AbstractGPS-enabled wayfinding interfaces (i.e. digital maps) are now commonly used as wayfinding devices in urban locations. While these wayfinding interfaces provide increasingly accurate geographic and routing information, little attention has been paid to how novel information design approaches may support particular user-experiences within particular use-contexts. This practice-based research focuses on the design of GPS-enabled wayfinding interfaces within the use-context of urban recreational walking/wandering. In particular, it investigates how these interfaces could be designed to visually support situation awareness in use. That is, awareness of one’s embodied involvement in the surrounding environment while using the interface.
The enquiry progresses through two phases.
In the first phase, a programme of semi-structured interviews are conducted with urban recreational walkers/wanderers. Analysis of the data reveals participants’ motivations to walk, their experience of exploratory wayfinding, as well as their use of wayfinding materials in general and GPS-enabled technology in particular. With regard to the latter, attention is paid to ways in which these wayfinding interfaces are negatively perceived. Here, it is identified that, amongst the group as a whole, the undermining of situation awareness (SA) and the negation of exploratory wayfinding practices are seen as significant issues. Having made this identification, an area for experimentation is framed and, within this, a design hypothesis is formulated.
Next, in the enquiry’s second phase, a series of design experiments are undertaken in order to develop a novel wayfinding interface in response to this hypothesis. Here, an iterative development cycle leads to the design and testing of a mixed-fidelity working prototype interface through the application of qualitative and quantitative methods of data collection and analysis. By integrating and assessing the results, it is possible to assert that, for the majority of participants, SA-in-use was supported, thus verifying the hypothesis.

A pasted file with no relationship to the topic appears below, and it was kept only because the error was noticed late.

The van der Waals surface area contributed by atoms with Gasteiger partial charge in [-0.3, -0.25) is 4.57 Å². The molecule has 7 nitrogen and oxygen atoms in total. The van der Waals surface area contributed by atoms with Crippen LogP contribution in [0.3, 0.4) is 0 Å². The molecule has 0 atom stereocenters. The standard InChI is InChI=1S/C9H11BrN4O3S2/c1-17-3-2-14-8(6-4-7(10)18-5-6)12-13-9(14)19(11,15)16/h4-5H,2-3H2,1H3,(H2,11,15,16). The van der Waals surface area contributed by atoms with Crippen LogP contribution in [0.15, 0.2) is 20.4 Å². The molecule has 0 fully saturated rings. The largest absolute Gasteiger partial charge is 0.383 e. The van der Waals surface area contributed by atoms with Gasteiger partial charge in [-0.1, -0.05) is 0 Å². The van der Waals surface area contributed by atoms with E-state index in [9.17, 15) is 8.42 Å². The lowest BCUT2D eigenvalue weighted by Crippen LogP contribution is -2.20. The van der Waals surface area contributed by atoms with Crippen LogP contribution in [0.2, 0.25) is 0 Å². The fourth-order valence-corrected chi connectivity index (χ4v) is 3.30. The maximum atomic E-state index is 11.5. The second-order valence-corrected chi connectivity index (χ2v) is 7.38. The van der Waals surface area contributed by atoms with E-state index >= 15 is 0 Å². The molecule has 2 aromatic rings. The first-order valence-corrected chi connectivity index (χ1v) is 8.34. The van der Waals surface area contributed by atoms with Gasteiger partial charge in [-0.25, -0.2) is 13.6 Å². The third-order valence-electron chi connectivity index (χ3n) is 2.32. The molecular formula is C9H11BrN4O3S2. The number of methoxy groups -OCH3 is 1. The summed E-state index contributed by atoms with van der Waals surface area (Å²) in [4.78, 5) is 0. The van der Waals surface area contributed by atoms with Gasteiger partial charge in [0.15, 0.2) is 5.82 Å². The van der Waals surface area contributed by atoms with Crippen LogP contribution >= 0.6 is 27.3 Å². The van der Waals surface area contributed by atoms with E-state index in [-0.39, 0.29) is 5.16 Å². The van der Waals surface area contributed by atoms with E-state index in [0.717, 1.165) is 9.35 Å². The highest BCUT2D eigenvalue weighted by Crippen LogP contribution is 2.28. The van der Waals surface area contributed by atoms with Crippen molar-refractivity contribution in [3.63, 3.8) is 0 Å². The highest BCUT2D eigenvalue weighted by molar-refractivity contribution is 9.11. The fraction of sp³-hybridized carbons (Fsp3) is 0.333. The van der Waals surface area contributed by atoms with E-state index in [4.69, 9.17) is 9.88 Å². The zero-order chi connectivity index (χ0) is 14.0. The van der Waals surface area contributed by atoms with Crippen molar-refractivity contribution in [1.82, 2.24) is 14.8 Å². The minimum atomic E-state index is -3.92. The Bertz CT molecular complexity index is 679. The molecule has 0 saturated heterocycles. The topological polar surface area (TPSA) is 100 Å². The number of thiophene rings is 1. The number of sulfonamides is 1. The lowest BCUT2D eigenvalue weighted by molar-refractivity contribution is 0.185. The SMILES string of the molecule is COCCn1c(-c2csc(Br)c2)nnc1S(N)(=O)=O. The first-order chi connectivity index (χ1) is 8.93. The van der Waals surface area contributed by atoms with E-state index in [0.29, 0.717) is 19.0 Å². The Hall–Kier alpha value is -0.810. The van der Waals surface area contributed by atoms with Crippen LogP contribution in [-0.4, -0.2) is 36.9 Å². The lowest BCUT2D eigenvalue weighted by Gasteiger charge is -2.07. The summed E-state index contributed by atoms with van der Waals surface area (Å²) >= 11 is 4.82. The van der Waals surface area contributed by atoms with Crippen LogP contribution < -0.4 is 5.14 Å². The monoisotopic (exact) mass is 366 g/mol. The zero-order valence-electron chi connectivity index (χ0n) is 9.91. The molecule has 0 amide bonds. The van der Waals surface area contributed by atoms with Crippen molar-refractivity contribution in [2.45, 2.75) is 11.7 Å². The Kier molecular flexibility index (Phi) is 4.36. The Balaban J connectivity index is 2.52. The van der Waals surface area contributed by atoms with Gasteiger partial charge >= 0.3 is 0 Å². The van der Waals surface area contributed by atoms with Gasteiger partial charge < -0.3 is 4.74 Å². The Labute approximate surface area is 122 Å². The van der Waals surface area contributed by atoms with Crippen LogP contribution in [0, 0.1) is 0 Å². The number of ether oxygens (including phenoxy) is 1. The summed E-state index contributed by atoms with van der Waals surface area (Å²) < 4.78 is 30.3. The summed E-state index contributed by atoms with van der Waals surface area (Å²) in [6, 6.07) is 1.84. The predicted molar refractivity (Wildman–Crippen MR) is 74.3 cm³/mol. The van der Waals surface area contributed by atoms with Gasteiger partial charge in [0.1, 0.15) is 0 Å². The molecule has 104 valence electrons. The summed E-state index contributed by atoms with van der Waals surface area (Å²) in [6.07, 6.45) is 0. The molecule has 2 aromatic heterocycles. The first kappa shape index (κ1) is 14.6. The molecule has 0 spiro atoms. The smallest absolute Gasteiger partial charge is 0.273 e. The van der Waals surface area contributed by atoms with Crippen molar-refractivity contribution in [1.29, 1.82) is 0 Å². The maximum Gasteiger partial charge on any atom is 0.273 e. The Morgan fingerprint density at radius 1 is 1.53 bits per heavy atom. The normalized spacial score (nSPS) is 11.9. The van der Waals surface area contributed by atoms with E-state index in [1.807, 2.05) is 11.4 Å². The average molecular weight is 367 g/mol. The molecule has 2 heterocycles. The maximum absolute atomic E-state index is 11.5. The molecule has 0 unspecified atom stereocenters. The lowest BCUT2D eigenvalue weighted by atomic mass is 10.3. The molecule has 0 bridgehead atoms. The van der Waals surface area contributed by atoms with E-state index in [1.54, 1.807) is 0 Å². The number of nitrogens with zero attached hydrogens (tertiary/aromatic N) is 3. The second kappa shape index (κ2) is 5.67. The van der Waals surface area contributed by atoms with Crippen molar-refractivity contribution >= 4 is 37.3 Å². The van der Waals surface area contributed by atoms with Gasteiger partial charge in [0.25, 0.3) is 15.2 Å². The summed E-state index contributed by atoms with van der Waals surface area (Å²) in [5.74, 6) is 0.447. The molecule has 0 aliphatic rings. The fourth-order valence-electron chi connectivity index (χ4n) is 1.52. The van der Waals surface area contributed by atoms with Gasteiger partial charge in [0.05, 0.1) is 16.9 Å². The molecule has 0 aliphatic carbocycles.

Thereafter, the interface is presented as a practical response to the primary research question of the enquiry and, as such, is positioned as an artefactual contribution to knowledge. Then, through a graphic syntax analysis (Engelhardt 2002) of this artefact, a contextualised graphic syntax for design is generated. In setting out a series of principles, it provides an outline for the design of a GPS-enabled WI to visually support an urban recreational walker’s/wanderer’s situation awareness in use and, so, may guide/inform future designs.
Further to this, in graphic syntax analysis, a reflection on the dynamic and interactive aspects of the interface leads to an extension of Engelhardt’s graphic syntax framework (2002) being proposed. Here, by expanding the framework’s scope, the description of the dynamic and interactive aspects of graphic representations is now made possible. It is held that this, in turn, may support the development of an expanded theory of graphic syntax.
|Date of Award||2019|
|Supervisor||Janet McDonnell (Supervisor) & Patricia Austin (Supervisor)|